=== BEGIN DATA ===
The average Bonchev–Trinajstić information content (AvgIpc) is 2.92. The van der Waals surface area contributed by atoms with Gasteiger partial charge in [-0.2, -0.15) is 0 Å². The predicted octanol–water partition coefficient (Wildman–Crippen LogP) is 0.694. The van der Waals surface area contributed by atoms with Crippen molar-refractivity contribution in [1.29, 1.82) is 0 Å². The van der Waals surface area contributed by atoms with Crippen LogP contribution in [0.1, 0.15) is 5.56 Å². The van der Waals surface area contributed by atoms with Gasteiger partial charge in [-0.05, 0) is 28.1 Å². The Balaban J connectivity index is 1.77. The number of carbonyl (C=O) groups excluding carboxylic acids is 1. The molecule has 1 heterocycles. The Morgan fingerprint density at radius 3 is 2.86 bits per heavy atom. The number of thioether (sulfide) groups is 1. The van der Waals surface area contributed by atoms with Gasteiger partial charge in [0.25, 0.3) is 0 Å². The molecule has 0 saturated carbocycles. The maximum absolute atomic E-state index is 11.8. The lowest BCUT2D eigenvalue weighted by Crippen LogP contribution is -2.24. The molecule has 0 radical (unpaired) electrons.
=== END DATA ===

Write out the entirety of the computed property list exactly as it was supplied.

The average Bonchev–Trinajstić information content (AvgIpc) is 2.92. The van der Waals surface area contributed by atoms with Gasteiger partial charge in [-0.2, -0.15) is 0 Å². The predicted octanol–water partition coefficient (Wildman–Crippen LogP) is 0.694. The van der Waals surface area contributed by atoms with Crippen molar-refractivity contribution in [1.29, 1.82) is 0 Å². The van der Waals surface area contributed by atoms with Crippen LogP contribution in [0.1, 0.15) is 5.56 Å². The van der Waals surface area contributed by atoms with Gasteiger partial charge in [-0.05, 0) is 28.1 Å². The Balaban J connectivity index is 1.77. The number of carbonyl (C=O) groups excluding carboxylic acids is 1. The molecule has 1 heterocycles. The Morgan fingerprint density at radius 3 is 2.86 bits per heavy atom. The number of thioether (sulfide) groups is 1. The van der Waals surface area contributed by atoms with Gasteiger partial charge in [0.25, 0.3) is 0 Å². The molecule has 0 saturated carbocycles. The maximum absolute atomic E-state index is 11.8. The lowest BCUT2D eigenvalue weighted by Crippen LogP contribution is -2.24. The molecule has 0 radical (unpaired) electrons.